It’s a “lynching,” President Trump raged in a predawn tweet on Tuesday: “They can impeach the President without due process or fairness or any legal rights.” This president has never seemed like a stickler for “due process,” but maybe a liberal is a conservative facing impeachment, to paraphrase Tom Wolfe.
Improbably enough, “due process” has become a Trumpist battle cry, and the administration’s excuse for stonewalling the House impeachment inquiry. Trump is free to ignore congressional subpoenas, the White House counsel Pat Cipollone insists, because the House has denied him “basic constitutional rights.”
Due process is an important principle, but in this case, it’s a phony excuse for Trump’s refusal to cooperate with the inquiry. The House inquiry doesn’t deny the president a single right the Constitution grants him.
In a strident letter to the House leadership, Cipollone argues that President Trump, as the target of the impeachment inquiry, should be entitled to be represented by counsel, cross‐examine witnesses and present his own evidence.
The president will get these protections should the impeachment process result in an actual Senate trial. But the House’s role in the current phase is like that of a grand jury: It is assessing whether there’s adequate reason to have a trial in the first place.
In the criminal context, grand jury targets get none of the protections the Trump team demands. They have no right to present their side of the case, or even appear before the tribunal. That’s despite the fact that a criminal indictment can result in loss of liberty or even life. By contrast, in the impeachment context, we’re talking about putting someone out of a job.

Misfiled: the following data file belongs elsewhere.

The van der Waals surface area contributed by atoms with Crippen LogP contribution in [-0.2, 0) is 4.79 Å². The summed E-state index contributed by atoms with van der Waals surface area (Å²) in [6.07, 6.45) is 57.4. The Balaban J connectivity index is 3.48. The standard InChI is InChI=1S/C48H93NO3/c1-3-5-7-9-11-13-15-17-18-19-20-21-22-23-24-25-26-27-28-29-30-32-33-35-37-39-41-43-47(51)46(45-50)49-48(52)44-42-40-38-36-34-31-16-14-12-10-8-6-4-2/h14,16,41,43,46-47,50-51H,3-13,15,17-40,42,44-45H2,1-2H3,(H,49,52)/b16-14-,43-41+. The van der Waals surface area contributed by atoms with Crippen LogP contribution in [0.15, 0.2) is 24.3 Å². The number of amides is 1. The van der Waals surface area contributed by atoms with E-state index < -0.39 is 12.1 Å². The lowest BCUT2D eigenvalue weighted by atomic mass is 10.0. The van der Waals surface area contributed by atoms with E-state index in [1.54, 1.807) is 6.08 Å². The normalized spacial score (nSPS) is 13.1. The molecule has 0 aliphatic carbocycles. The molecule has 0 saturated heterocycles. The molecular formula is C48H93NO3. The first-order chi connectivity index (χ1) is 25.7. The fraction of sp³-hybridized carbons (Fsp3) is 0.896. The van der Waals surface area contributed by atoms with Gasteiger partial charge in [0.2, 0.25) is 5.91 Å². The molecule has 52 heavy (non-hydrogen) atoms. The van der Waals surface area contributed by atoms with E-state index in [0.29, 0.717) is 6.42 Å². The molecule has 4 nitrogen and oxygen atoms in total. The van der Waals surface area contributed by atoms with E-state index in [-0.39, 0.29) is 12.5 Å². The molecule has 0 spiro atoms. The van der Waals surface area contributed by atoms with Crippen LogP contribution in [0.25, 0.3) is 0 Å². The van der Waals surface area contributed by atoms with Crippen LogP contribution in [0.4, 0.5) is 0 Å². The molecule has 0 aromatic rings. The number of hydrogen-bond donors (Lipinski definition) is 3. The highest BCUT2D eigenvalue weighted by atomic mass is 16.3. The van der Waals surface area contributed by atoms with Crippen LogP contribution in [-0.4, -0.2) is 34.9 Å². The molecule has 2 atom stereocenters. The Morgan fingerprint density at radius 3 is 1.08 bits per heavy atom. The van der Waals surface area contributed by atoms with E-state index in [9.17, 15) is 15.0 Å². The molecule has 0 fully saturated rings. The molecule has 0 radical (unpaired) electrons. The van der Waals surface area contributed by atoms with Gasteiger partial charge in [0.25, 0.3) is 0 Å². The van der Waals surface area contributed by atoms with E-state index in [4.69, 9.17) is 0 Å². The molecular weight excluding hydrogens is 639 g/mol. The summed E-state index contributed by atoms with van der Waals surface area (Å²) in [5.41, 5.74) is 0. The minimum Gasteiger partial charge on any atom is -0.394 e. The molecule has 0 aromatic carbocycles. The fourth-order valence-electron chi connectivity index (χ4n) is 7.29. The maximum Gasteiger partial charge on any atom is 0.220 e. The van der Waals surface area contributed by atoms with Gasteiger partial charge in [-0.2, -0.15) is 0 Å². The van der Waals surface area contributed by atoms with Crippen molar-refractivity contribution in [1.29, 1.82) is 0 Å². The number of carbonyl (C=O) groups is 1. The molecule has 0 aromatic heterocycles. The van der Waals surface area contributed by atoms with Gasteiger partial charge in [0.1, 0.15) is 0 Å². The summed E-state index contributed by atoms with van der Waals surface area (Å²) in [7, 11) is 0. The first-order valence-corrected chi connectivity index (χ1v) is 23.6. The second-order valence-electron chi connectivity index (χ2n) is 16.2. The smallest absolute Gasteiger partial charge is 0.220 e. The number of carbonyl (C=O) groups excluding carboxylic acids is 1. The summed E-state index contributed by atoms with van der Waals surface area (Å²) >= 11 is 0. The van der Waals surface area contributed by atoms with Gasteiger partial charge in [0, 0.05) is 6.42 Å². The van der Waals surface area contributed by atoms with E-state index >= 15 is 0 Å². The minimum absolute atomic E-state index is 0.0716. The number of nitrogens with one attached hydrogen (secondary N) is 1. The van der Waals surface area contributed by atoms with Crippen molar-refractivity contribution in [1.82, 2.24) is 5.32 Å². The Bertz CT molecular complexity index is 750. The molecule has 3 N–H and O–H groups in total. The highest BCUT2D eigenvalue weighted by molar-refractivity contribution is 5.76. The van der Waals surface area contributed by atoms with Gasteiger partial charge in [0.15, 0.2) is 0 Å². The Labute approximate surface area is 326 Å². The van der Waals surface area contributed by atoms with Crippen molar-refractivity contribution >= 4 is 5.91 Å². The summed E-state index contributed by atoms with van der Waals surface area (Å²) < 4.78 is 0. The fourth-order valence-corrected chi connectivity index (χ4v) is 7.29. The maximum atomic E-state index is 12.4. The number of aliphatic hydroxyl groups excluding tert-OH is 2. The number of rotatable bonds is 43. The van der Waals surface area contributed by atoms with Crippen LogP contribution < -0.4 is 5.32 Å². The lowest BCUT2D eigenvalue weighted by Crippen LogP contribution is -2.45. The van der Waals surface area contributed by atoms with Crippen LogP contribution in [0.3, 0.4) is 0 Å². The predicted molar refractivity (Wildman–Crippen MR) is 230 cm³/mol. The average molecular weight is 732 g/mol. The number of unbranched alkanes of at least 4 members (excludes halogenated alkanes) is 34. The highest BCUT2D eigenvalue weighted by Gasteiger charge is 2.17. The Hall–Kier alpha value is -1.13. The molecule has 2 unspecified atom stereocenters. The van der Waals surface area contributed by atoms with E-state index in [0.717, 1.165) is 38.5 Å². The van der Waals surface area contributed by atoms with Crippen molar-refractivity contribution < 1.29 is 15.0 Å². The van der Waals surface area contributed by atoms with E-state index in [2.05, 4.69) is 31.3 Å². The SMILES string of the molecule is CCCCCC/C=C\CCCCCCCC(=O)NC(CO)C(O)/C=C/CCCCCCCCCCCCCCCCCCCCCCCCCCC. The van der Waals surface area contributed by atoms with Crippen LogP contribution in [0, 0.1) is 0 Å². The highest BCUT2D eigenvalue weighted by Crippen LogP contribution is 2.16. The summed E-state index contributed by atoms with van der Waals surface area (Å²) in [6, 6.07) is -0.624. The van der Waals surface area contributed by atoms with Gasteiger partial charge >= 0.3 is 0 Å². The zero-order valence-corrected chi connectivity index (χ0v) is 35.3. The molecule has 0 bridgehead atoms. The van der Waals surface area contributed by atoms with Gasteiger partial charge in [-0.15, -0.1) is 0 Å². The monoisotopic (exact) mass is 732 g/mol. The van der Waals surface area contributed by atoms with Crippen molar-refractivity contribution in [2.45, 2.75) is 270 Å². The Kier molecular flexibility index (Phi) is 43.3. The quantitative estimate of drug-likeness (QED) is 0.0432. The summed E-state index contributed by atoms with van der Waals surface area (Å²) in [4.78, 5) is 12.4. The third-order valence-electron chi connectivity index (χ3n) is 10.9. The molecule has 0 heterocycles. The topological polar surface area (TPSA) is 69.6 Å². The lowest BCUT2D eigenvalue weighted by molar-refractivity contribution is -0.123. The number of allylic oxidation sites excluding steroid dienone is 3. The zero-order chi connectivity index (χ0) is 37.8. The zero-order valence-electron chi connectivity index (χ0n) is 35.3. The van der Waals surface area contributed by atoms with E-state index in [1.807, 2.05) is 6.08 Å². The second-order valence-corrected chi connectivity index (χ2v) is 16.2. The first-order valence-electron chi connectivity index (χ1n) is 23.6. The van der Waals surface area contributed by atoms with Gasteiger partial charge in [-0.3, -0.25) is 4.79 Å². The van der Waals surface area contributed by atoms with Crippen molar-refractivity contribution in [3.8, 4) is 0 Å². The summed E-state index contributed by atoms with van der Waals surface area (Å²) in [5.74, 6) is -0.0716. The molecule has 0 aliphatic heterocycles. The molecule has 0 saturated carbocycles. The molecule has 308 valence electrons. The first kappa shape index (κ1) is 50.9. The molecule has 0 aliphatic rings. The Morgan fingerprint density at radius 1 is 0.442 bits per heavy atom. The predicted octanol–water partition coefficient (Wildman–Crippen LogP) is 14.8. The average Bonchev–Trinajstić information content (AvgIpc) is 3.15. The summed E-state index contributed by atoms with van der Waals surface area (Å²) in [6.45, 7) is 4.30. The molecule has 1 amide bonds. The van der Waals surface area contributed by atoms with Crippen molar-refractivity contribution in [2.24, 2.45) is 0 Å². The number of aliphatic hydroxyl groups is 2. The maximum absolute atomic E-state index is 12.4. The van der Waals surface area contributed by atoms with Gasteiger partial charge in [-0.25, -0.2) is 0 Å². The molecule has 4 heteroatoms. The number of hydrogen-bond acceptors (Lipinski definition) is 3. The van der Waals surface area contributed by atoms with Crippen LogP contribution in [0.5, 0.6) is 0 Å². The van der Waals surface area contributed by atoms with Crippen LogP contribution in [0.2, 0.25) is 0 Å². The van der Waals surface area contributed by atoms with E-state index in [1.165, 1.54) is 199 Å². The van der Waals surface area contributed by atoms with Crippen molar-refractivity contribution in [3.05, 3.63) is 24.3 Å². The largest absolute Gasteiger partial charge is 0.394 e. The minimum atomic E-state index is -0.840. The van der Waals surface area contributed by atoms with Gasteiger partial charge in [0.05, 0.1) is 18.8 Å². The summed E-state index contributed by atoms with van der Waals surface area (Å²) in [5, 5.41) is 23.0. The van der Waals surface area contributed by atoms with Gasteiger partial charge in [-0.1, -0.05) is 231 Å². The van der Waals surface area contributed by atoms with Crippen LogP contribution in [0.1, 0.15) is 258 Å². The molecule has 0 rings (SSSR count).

It’s not obvious that the 5th Amendment’s Due Process Clause — “No person shall … be deprived of life, liberty, or property, without due process of law” — applies also to impeachment. Trump’s life and liberty would not be at risk; his argument would have to rest on his alleged property interest in the job. The Supreme Court has required “some kind of a hearing” for terminations of certain public employees, but it seems odd to suggest that Donald Trump has a property right to an office he holds in trust for the American people.
At any rate, Michael Gerhardt, an expert on impeachment, has noted, that if the Due Process Clause applies, “it is not clear that it requires anything more than what the House and the Senate have traditionally done in this area.”
Congressional practice has never been as rigid and rule‐bound as Trump and Cipollone might like. In 19th‐century impeachments, including in President Andrew Johnson’s, it was typical for the House to vote to impeach officials for “high crimes and misdemeanors” before formally adopting articles of impeachment that laid out the precise charges. There’s never been an agreed‐on burden of proof for any part of the presidential impeachment process, including in the Senate impeachment trial.
The Constitution simply does not give impeachment targets the rights of defendants in criminal trials. As Alexander Hamilton noted in the Federalist, impeachment proceedings, by their nature, “can never be tied down by such strict rules … as in common cases serve to limit the discretion of courts in favor of personal security.”
Still, the White House Counsel has half a point when he argues that the full House should formally vote to authorize an impeachment inquiry. Nothing in the Constitution requires this move, but this was done at the start of impeachment proceedings for Presidents Nixon and Clinton. The House leadership has no good reason not to honor past practice and defuse the objection. Trump has signaled he might cooperate “if Republicans get a fair shake.”
Is he bluffing? There’s only one way to find out.